Icebergs: Dangerous attractions
Jul 21, 2015 at 1:42 PM
“If someone fell in, we would do our best,” said Grand Haven Department of Public Safety Officer Ryan Dalman. “You have about 3-5 minutes before losing dexterity in water this cold.”
The police officers looked unhappy as they watched a young man walk out on the icebergs forming along the Lake Michigan Shoreline.
“The sand mixed with the snow – you just don’t have stable ice,” Dalman said. “It’s junk.”
“The high ridges out there are all undermined by the waves,” he said. “The only thing they got going for them it is not very deep.”
Grand Rapids residents Shawn Weeks and Brittany Begerow worked their way up the beach back toward the cars, pulled along by their dog, Ares.
“It’s definitely a site to see, Begerow said of the ice formations.
“We went out there a little bit, then she fell through and got scared,” Weeks said.
Begerow lifted one leg to show she was just a little bit wet.
“I went up to my ankle – not bad,” she said. “It’s just cold.”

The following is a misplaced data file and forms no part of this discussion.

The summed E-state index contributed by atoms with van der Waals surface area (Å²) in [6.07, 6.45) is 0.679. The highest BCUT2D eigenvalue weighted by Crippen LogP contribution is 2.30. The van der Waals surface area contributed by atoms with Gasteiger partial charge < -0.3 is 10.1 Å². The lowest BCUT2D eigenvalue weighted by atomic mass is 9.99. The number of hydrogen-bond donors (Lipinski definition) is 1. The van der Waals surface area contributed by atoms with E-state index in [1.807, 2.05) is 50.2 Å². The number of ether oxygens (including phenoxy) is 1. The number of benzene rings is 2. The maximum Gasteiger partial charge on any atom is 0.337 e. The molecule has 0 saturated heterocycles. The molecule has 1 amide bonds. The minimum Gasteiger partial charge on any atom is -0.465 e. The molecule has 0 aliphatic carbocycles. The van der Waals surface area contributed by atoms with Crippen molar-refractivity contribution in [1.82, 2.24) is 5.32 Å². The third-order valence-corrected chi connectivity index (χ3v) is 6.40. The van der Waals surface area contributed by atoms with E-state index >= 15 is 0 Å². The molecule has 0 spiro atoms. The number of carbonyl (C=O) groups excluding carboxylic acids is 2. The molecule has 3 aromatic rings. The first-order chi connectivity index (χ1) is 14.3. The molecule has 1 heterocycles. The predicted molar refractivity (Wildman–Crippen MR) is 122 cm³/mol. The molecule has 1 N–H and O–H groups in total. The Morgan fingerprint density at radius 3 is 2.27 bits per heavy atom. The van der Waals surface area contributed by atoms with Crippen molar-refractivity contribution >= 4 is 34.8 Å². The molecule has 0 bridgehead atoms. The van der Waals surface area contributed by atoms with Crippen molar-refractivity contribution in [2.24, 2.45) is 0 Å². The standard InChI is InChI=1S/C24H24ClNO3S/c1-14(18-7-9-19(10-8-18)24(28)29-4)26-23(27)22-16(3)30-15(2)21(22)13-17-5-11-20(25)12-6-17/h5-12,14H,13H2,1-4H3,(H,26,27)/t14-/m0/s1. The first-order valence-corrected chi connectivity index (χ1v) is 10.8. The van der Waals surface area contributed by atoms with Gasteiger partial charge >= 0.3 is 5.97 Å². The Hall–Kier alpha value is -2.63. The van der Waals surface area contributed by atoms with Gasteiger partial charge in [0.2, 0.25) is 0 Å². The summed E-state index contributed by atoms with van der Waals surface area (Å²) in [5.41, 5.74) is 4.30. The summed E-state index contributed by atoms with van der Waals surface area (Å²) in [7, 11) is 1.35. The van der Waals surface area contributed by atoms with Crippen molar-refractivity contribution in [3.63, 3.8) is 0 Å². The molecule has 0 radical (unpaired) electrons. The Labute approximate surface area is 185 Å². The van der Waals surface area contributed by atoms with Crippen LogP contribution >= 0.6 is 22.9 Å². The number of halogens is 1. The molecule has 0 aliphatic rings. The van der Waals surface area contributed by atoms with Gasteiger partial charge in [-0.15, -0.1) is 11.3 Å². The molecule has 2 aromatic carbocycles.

Former Grand Haven resident Samantha Ralya and her friend Dustin McSweyn, both of Saginaw, worked against the bitter wind to try to get a picture of themselves with the waves breaking over the ice in the background.
They stayed within the safety of shore.
“I never go out on the icebergs,” Ralya said.
After police left the campground parking lot at Grand Haven State Park, a half dozen people ventured onto the icy pier as the light started to wane.
Three of them stopped halfway out, after one of them slipped, but managed to stay upright.
The other three people made their way to the end of the pier where they watched the waves break over the icy edge. The catwalk lights illuminated before the threesome completed their outward journey.